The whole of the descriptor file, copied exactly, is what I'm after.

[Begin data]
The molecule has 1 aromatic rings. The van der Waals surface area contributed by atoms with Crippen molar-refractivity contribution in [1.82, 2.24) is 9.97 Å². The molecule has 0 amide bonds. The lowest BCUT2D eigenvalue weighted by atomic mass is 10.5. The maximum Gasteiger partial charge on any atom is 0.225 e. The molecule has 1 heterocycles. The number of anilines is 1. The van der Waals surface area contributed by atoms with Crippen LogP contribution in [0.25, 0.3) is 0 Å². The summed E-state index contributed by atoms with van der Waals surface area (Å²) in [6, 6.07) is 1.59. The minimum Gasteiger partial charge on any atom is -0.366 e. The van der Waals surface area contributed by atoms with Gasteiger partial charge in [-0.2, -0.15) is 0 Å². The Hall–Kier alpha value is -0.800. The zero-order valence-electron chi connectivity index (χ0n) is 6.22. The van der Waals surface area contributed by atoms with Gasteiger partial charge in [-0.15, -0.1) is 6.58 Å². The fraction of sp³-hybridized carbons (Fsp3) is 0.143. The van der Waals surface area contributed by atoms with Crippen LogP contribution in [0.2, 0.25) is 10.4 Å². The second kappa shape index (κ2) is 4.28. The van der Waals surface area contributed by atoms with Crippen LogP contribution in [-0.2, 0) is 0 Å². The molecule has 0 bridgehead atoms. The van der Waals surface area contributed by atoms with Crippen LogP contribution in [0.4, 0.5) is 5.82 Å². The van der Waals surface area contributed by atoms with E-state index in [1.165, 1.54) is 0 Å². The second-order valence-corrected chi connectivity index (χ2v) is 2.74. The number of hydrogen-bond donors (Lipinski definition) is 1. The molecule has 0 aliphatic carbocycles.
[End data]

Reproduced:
The molecule has 1 aromatic rings. The van der Waals surface area contributed by atoms with Crippen molar-refractivity contribution in [1.82, 2.24) is 9.97 Å². The molecule has 0 amide bonds. The lowest BCUT2D eigenvalue weighted by atomic mass is 10.5. The maximum Gasteiger partial charge on any atom is 0.225 e. The molecule has 1 heterocycles. The number of anilines is 1. The van der Waals surface area contributed by atoms with Crippen LogP contribution in [0.25, 0.3) is 0 Å². The summed E-state index contributed by atoms with van der Waals surface area (Å²) in [6, 6.07) is 1.59. The minimum Gasteiger partial charge on any atom is -0.366 e. The van der Waals surface area contributed by atoms with Gasteiger partial charge in [-0.2, -0.15) is 0 Å². The Hall–Kier alpha value is -0.800. The zero-order valence-electron chi connectivity index (χ0n) is 6.22. The van der Waals surface area contributed by atoms with Gasteiger partial charge in [-0.15, -0.1) is 6.58 Å². The fraction of sp³-hybridized carbons (Fsp3) is 0.143. The van der Waals surface area contributed by atoms with Crippen LogP contribution in [0.2, 0.25) is 10.4 Å². The second kappa shape index (κ2) is 4.28. The van der Waals surface area contributed by atoms with Crippen LogP contribution in [-0.2, 0) is 0 Å². The molecule has 0 bridgehead atoms. The van der Waals surface area contributed by atoms with Crippen LogP contribution in [0.4, 0.5) is 5.82 Å². The van der Waals surface area contributed by atoms with E-state index in [1.165, 1.54) is 0 Å². The second-order valence-corrected chi connectivity index (χ2v) is 2.74. The number of hydrogen-bond donors (Lipinski definition) is 1. The molecule has 0 aliphatic carbocycles.